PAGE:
Modified Immune Cells Help in the Fight Against Cancer

The search for a cure for cancer has eluded medical science since the first records of the debilitating disease.

However, researchers from two partnership institutes at the University of Pennsylvania (UPenn) have completed initial trials for a new approach to combatting cancer: a genetically modified type of immune cell.

Cancer is the umbrella term used to for a wide-range of afflictions where cells multiply uncontrollably. he body’s immune cells fail to recognise these cells as a threat, and do not attack. In recent years, scientists have attempted to instruct the immune system to destroy these cancerous cells.

The team at UPenn have modified the immune system response by removing the genes from the cells which would otherwise stop them from attacking the malignant ones. They went one step further by adding a virus to those immune cells to specifically attack the proteins that are typically found in cancer cells.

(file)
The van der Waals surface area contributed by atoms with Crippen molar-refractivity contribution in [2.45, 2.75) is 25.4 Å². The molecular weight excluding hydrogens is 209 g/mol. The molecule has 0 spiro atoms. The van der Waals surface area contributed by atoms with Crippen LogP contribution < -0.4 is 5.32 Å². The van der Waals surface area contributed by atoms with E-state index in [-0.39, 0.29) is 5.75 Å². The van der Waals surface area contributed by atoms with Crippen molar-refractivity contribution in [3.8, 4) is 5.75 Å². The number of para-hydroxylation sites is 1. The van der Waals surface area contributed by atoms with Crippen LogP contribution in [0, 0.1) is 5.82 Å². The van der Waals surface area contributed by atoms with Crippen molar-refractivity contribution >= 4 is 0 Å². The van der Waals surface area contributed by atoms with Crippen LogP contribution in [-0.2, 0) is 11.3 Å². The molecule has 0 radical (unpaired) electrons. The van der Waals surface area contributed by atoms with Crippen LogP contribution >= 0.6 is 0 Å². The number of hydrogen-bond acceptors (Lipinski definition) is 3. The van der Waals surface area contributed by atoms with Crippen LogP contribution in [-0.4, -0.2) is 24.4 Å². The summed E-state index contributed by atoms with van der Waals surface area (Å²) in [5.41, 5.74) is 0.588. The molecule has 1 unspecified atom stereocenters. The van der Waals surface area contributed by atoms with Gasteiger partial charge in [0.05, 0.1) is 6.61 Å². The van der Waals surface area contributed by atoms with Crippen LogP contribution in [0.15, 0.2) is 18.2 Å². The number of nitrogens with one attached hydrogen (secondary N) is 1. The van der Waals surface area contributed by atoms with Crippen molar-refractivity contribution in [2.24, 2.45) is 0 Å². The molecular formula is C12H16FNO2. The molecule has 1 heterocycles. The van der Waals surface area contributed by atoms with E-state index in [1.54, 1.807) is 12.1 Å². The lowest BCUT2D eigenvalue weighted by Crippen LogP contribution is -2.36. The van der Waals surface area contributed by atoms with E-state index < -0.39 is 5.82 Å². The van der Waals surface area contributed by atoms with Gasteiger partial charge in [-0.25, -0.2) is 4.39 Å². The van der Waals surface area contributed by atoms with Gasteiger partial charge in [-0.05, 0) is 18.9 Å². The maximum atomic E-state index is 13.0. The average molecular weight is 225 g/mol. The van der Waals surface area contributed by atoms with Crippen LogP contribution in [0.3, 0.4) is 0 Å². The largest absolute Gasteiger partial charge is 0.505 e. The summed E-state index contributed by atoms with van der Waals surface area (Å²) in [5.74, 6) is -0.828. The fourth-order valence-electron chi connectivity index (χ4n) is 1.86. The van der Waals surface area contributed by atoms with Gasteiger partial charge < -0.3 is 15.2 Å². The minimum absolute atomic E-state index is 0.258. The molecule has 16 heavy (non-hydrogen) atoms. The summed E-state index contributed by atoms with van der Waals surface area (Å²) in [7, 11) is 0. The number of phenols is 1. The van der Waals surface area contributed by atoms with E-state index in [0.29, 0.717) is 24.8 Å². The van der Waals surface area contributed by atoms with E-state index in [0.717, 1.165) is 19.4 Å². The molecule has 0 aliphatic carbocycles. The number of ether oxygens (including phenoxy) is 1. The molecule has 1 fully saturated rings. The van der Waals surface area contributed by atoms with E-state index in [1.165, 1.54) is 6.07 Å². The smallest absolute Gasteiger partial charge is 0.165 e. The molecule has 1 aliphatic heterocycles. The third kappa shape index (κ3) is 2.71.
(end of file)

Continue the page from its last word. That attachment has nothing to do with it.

Professor Carl June, head of the study, said: “These cells have shown a sustained ability to attack and kill tumours.”

The first phase has produced promising results, but was purely to test the safety of the treatment. The next step will be to see how efficient it is, then conclude its absolute safety. Three patients had enrolled in the study – two are receiving other treatments, but the third has since died.